Above, Sgt. Jeff Peterson and his son Officer Andrew Peterson.
Police departments around the country are comprised of a tight-knit group of individuals, who commonly refer to their coworkers as their brothers and sisters in blue. The Asheville Police Department is no different.
It is not uncommon for multiple generations of blood-related family members to work for the same department. At APD, a father and son have shared the badge, for instance.
Asheville Police Sgt. Jeff Peterson retired Nov. 6, after almost 27 years with the Asheville Police Department. As he exits, his son, Officer Andrew Peterson, is just beginning his career here.
A military veteran, Sgt. Peterson held a number of different positions, ranging from patrol officer to a member of the first community policing team – Police and Community Together (PACT) – to a Field Training Officer. When he retired he was serving as a Sergeant in the Baker District (South and East Asheville) and served as the Team Commander of the Crisis Negotiation Team. His son Andrew has been with the department since August 2014 and currently serves as an officer in Charlie District (Central and North Asheville).
The question was posed to both Sgt. Peterson and Officer Peterson about how it feels to be a part of a law enforcement family. They both took a different spin on the response.
Sgt. Peterson: “I have had the privilege of working with some of the best men and women in blue during my career. We are a family, sometimes a little dysfunctional, but a family nonetheless. We experienced each other’s births, deaths, marriages and even divorces…In this job we are fortunate to make friendships and relationships that last a lifetime.”
Officer Peterson: “I am still a very young officer at APD, but my experience as a part of a law enforcement family is probably different than most young officers. I have been a part of the law enforcement family at APD since before I can remember. As a kid I grew up surrounded by officers. They were at my birthday parties, at cookouts, family functions and holiday get togethers. So to me, law enforcement is family, it’s how I have grown up and all that I have ever known.”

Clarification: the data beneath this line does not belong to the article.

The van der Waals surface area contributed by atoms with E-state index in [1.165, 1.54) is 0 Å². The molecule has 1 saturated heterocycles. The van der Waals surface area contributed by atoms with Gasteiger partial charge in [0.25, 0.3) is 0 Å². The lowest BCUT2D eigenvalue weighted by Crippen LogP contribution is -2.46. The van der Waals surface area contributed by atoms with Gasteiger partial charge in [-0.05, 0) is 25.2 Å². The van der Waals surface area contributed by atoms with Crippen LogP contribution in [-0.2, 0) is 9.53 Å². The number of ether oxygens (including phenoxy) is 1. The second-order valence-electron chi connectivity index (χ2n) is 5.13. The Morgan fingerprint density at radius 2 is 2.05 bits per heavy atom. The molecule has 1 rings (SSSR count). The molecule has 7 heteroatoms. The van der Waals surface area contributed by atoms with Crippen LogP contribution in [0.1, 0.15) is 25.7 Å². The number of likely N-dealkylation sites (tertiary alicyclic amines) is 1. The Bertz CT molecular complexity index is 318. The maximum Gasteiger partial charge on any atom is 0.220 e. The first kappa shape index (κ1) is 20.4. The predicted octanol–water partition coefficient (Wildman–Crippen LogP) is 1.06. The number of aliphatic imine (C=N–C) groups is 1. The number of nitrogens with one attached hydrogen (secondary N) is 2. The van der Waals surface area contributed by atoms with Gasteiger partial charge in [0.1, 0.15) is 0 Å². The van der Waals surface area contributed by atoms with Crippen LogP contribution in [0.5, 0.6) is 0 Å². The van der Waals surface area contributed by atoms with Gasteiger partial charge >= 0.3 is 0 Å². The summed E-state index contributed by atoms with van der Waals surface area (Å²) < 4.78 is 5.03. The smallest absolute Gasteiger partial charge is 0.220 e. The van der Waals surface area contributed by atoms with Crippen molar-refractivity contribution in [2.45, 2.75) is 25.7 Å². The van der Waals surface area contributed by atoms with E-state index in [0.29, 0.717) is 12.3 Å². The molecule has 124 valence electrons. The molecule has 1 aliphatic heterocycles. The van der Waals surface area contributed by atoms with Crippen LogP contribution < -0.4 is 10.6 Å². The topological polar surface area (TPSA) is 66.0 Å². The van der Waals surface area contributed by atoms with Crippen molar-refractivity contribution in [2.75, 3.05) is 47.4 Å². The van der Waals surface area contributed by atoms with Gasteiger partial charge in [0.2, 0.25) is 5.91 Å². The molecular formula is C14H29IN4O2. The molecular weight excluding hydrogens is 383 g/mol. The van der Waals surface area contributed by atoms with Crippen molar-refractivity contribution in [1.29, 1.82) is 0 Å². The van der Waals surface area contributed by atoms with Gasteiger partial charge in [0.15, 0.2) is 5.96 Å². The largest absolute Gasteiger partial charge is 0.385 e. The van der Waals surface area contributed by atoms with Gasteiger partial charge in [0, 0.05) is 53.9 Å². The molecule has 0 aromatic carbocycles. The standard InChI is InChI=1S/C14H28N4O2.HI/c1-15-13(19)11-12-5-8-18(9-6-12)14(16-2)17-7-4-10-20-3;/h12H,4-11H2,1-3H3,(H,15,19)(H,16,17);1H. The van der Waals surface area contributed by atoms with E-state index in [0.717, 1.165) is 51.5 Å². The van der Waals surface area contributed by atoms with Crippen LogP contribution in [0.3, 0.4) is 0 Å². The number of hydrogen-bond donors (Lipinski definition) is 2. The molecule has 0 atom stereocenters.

One thing is certain, both father and son hold a common consensus in regards to their pride in one another.
Sgt. Peterson: “…I’m most proud of my son, Andrew. He grew up surrounded by this job, these people. He grew up with his father missing birthdays, Christmas mornings, ballgames and countless firsts that I wasn’t there for; because I was working. He grew up with character and kindness and now he’s a police officer too. I wish him all the success in the world.”
Officer Peterson: “I would like to congratulate my dad on his retirement! He is a great man, father and police officer and someone I look up to very much. My dad and his career have had a huge impact on me, as well as many others here at APD! He is leaving behind some big shoes for me to fill and I hope that I am able to follow in his footsteps and have a career in law enforcement as successful as his.”
Sgt. Peterson’s team from Baker District (from left to right): Officer James, Officer Butterfield, Officer Green, Sgt. Peterson, Officer Ziegler, Officer Edmonds, Officer Humphrey, Officer Lee and Officer Hunter.